PDA

View Full Version : Looking for the complete SDK



Descenterace
03-10-2004, 06:13 AM
What exactly do I need to download to build an OpenGL program with all the recent extensions? As far as I can tell, there's about five dozen different versions scattered over the 'net, and half of these don't have the GL extensions, and most of those that do won't deal with shaders...
Then there's this business with having to query the OS for routine entry points at runtime. Can someone point me to an all-in-one download for this stuff which takes care of entry points?

Anyway...
* Is there an online reference for the OpenGL shader assembly language, or for that matter the shading language? I've found a 'spec', but that seems to be a Q&A for compiler writers.
* If I assemble a DirectX shader into a binary, can I load the resulting binary using OpenGL routines? DirectX provided a way of precompiling shaders to save recompiling them every time they're loaded (or, more likely, just to hide the source). I've got several shaders all prepared in DX9 assembly code, and I just need a way of either getting them into the GPU or translating them to the OGL equivalent code.
* If I use one of the aforementioned binaries, how does the parameter-passing system differ between OGL and DirectX? With DX9 you could set shader constants from buffers, so entire matrices could be loaded at once. OpenGL, as far as I can tell, defines constants received from the host program with PARAM.
* Can I send arbitrary data structures to the shader in the pipeline? DX9 didn't allow this with older shader types, but later ones could take up to 8 4-dimensional vectors, plus about 8 texture coordinates, per vertex. I don't quite need this capability... but how about a position and 3 normals?

kingjosh
03-10-2004, 08:23 AM
For an online reference try: http://www.clockworkcoders.com/oglsl/tutorials.html
it is a start.

There is also a book available titled OpenGL Shading Language, ISBN 0-321-19789-5
I have found it to be a huge help.



[This message has been edited by kingjosh (edited 03-10-2004).]

Descenterace
03-11-2004, 05:18 AM
I've now ordered the book on Amazon, and I'm eagerly awaiting its delivery!

It has now occurred to me why distributing shader binaries is a bad idea: the binary is different depending on the driver library used to compile it, eg. a Radeon 9700 driver would compile PS2.0 code as a hardware-executed shader, but a GF2MX driver would compile it to run in software because the GF2 hardware doesn't support shaders, right? If this is correct, everything suddenly becomes clear...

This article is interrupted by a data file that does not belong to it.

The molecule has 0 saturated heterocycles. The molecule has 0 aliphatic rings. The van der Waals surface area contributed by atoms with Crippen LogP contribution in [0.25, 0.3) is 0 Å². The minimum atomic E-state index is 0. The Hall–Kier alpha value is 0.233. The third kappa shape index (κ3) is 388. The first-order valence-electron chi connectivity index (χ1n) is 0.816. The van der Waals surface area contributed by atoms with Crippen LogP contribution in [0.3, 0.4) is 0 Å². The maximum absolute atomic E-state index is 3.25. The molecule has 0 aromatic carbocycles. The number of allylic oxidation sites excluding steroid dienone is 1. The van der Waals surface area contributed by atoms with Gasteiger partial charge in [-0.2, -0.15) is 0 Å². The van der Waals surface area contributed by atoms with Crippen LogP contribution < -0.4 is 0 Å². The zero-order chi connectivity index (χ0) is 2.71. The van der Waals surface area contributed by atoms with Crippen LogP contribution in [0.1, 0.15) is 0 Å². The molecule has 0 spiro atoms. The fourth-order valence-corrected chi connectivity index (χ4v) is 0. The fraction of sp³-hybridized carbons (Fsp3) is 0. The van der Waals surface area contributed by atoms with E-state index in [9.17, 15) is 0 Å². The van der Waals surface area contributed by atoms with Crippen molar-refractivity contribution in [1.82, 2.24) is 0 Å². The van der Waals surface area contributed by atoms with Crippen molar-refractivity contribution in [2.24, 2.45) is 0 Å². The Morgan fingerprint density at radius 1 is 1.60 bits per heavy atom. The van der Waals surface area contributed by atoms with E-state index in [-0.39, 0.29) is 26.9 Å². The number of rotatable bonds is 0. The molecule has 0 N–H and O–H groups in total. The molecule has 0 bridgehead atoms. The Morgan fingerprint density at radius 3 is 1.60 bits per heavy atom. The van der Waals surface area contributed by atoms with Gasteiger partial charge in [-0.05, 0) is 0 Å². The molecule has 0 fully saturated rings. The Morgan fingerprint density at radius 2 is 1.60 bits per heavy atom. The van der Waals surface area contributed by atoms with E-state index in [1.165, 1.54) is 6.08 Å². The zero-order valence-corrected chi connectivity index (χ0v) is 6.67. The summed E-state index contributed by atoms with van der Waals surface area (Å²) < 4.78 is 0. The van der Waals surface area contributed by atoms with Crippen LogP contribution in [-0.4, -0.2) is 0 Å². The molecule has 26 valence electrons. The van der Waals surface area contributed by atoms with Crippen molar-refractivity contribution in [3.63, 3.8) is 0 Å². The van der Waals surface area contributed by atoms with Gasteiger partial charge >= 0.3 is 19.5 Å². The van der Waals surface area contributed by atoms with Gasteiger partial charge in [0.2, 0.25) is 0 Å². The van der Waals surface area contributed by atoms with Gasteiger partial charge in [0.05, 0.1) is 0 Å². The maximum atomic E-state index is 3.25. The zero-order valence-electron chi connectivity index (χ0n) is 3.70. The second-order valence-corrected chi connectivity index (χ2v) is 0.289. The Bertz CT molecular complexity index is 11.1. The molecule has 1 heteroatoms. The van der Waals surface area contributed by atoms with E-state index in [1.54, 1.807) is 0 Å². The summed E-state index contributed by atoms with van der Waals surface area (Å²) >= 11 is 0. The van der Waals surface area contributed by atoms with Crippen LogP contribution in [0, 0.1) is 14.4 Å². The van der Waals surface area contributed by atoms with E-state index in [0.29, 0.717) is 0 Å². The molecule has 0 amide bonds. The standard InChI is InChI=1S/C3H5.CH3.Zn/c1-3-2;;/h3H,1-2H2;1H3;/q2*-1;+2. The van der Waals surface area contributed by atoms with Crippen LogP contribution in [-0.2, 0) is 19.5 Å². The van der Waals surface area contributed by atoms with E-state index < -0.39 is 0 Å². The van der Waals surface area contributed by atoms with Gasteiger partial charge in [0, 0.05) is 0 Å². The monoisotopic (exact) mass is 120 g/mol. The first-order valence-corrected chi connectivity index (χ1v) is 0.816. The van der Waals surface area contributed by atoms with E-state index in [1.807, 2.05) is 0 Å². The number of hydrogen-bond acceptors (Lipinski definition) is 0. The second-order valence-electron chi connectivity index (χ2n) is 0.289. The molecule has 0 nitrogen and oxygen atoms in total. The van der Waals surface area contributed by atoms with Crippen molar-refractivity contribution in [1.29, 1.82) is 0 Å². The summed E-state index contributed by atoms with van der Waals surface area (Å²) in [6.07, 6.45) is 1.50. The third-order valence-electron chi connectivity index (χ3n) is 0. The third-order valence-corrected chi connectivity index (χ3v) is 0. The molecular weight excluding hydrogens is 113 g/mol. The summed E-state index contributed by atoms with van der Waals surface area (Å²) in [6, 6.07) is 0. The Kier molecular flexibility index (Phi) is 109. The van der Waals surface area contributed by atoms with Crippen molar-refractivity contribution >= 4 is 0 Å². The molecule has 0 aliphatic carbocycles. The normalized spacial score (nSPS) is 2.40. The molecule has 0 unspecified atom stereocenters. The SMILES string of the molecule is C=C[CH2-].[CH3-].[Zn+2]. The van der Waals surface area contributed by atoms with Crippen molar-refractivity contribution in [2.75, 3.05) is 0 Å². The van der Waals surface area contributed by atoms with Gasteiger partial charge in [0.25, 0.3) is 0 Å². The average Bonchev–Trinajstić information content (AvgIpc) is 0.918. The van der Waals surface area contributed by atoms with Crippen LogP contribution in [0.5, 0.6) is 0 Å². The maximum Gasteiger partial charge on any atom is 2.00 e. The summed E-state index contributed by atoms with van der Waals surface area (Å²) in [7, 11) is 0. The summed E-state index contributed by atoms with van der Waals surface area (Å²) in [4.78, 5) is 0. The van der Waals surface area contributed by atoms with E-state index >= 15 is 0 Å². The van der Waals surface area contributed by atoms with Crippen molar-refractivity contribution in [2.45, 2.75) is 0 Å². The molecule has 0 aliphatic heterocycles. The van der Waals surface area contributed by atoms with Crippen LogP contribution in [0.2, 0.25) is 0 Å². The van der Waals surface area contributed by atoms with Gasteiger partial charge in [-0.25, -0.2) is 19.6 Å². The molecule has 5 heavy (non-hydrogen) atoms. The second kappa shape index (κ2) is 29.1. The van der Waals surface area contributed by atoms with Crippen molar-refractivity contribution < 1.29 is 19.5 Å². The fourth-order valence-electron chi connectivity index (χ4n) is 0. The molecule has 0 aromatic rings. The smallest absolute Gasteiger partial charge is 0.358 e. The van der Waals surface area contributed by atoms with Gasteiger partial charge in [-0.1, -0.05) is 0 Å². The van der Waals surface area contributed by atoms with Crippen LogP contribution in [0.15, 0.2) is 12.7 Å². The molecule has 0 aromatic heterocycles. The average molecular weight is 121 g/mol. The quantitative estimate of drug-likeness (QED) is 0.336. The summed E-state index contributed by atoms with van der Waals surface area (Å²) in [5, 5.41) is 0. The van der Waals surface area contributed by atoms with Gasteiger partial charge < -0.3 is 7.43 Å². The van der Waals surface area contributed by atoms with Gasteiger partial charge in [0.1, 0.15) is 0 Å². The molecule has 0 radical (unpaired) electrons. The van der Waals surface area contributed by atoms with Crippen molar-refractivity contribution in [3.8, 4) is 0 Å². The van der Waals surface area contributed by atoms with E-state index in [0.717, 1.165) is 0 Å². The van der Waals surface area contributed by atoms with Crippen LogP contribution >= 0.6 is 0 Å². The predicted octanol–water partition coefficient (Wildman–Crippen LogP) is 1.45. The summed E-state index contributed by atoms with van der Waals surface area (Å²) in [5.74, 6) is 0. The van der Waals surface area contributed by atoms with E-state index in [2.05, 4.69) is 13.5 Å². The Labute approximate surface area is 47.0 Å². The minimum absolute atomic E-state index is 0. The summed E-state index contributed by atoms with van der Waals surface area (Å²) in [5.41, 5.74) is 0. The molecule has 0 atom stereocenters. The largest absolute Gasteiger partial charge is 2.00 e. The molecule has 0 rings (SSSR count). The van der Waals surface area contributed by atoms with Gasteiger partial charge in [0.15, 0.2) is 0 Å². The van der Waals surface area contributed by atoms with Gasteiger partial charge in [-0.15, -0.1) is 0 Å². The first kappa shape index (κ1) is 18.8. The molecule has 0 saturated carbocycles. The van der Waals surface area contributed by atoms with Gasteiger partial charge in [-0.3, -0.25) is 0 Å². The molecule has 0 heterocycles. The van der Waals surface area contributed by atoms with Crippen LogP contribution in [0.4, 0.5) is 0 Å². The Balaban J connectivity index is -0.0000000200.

But I still need a complete OGL SDK from somewhere.

Relic
03-11-2004, 08:18 AM
There is no "OpenGL SDK" per se.
All you need to write OpenGL programs comes with the compiler and the OS (ok, for Windows NT based systems at least).
The current features of OpenGL are described in the specs which are mainly targeted at implementors and difficult to read.
A good start is the Programming Guide (RedBook).
For all sorts of OpenGL extensioin look at the official extensions page http://oss.sgi.com/projects/ogl-sample/registry/

For SDKs with lots of headers and samples ready for use look at ATI's and NVIDIA's developer sites.

That should give you about a year to read. http://www.opengl.org/discussion_boards/ubb/wink.gif

Ffelagund
03-11-2004, 11:19 AM
Hello,
You have a opengl2.0 sdk in the 3Dlabs site. It contains some example of shaders, a glut application with source code, a stand alone compiler with source and the man pages of the ogl2.0 related extension.
You have the Shader Designer too. It's a windows application thought to design GLSL shaders (at www.typhoonlabs.com (http://www.typhoonlabs.com) )

bunny
03-11-2004, 03:15 PM
You might find my GLee (http://elf-stone.com/downloads.php#GLee) library useful. It loads all the extensions supported by your hardware at runtime, as well as core functions up to OpenGL 1.5. Just call GLeeInit() after you have a rendering context. See the readme for details.

[This message has been edited by bunny (edited 03-11-2004).]